Mary Medlicott, Storyteller and Author - Storyworks

Still a few available!

March 19th, 2018

 

I’ve still got a few copies left of my collection of short fiction The Uses of ‘a’ – and other stories. Also of A Long Run in Short Shorts , a collection of my own personal tales.

If you’ve already read them, you might like to consider giving them as lock-down stocking fillers to family or friends.  If they’re new to you, here’s an opportunity to enjoy for yourself books which drew some lovely comments and reviews.

On The Uses of ‘a’ – and other stories:

‘The whole collection has kaleidoscopic variety and tremendous energy.’ John Pole, singer-songwriter, in Facts and Fiction magazine.

‘Your stories are so beautifully written and so deliciously enigmatic and so wise too.’ Margaret Jull Costa, translator of Javier Marías and José Saramago.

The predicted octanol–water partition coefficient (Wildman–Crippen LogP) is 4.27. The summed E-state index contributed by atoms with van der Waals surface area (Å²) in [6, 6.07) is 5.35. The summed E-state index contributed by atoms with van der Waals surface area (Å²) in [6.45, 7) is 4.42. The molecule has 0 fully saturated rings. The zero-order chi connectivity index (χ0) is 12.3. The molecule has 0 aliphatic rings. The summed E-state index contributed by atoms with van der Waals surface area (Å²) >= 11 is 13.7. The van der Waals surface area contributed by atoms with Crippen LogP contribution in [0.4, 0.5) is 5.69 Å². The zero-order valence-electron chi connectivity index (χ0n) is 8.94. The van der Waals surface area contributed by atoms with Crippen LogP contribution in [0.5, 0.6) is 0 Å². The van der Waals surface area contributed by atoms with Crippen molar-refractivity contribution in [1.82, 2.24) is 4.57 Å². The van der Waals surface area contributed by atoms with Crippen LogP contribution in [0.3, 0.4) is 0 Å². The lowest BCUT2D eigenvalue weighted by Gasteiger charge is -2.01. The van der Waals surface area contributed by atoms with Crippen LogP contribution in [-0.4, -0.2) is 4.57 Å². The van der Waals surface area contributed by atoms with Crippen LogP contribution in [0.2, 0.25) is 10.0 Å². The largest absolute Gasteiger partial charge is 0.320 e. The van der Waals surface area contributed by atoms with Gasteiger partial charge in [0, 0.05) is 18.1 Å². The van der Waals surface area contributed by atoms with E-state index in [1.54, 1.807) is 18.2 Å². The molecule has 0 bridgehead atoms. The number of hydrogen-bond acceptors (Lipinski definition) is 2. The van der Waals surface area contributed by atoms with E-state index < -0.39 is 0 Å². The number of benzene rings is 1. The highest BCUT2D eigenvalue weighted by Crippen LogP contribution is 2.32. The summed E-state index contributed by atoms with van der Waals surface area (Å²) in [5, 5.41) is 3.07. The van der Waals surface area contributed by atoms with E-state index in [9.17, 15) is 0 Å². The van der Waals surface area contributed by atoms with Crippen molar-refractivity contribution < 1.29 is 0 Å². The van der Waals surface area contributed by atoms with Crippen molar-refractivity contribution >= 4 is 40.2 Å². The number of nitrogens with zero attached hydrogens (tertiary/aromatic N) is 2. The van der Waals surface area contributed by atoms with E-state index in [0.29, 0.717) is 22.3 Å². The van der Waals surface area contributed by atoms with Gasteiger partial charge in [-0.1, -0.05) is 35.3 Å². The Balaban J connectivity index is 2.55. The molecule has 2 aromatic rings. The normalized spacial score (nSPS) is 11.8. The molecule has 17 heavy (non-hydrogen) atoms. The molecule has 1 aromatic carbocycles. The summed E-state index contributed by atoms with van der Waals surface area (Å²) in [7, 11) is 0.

On A Long Run in Short Shorts:

‘A delight. It reflects a mind that’s observant, inquisitive and alert to new discoveries, and a vivid, warm personality grateful for those small, simple pleasures that brighten our — if we know how to appreciate them.” ~ Valerie Grove, journalist and author.

‘I’m savouring each story – just like unwrapping another Christmas chocolate – I’ll just have one more’. Hilary Minns, University of Warwick.

Each book now costs  £6 (down from £9.50 and £8.50 respectively) or you can get both for £11. If you would like copies, please go to www.paypal.me/StoryworksPress and add £1.80 p&p for the UK – it’s the same for one or both books.

Just email memary.medlicott@storyworks.org.uk , to tell me if you’d like dedications.